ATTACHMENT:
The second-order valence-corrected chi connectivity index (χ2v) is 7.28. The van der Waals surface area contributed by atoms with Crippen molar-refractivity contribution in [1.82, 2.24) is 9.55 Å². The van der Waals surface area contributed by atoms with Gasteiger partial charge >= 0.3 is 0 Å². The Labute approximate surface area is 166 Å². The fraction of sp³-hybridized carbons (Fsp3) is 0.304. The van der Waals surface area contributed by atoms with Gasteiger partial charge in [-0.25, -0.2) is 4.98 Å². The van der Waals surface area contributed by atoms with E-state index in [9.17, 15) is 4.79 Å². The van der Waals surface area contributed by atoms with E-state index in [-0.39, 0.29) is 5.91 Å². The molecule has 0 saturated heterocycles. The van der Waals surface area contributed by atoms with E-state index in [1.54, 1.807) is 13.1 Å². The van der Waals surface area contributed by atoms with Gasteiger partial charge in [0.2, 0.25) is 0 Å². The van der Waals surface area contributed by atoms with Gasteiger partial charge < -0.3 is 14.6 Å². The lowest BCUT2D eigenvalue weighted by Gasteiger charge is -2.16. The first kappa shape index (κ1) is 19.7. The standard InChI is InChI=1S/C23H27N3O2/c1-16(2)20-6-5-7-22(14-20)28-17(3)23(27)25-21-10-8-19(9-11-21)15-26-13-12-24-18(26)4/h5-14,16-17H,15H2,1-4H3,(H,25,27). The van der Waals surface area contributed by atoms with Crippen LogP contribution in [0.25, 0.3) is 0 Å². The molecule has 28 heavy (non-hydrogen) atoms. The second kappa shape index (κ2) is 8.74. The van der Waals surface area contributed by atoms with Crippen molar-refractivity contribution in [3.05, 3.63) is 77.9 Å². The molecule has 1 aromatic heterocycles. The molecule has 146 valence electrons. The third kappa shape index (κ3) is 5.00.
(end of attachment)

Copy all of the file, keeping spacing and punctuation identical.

The second-order valence-corrected chi connectivity index (χ2v) is 7.28. The van der Waals surface area contributed by atoms with Crippen molar-refractivity contribution in [1.82, 2.24) is 9.55 Å². The van der Waals surface area contributed by atoms with Gasteiger partial charge >= 0.3 is 0 Å². The Labute approximate surface area is 166 Å². The fraction of sp³-hybridized carbons (Fsp3) is 0.304. The van der Waals surface area contributed by atoms with Gasteiger partial charge in [-0.25, -0.2) is 4.98 Å². The van der Waals surface area contributed by atoms with E-state index in [9.17, 15) is 4.79 Å². The van der Waals surface area contributed by atoms with E-state index in [-0.39, 0.29) is 5.91 Å². The molecule has 0 saturated heterocycles. The van der Waals surface area contributed by atoms with E-state index in [1.54, 1.807) is 13.1 Å². The van der Waals surface area contributed by atoms with Gasteiger partial charge in [0.2, 0.25) is 0 Å². The van der Waals surface area contributed by atoms with Gasteiger partial charge < -0.3 is 14.6 Å². The lowest BCUT2D eigenvalue weighted by Gasteiger charge is -2.16. The first kappa shape index (κ1) is 19.7. The standard InChI is InChI=1S/C23H27N3O2/c1-16(2)20-6-5-7-22(14-20)28-17(3)23(27)25-21-10-8-19(9-11-21)15-26-13-12-24-18(26)4/h5-14,16-17H,15H2,1-4H3,(H,25,27). The van der Waals surface area contributed by atoms with Crippen LogP contribution in [0.25, 0.3) is 0 Å². The molecule has 28 heavy (non-hydrogen) atoms. The second kappa shape index (κ2) is 8.74. The van der Waals surface area contributed by atoms with Crippen molar-refractivity contribution in [3.05, 3.63) is 77.9 Å². The molecule has 1 aromatic heterocycles. The molecule has 146 valence electrons. The third kappa shape index (κ3) is 5.00.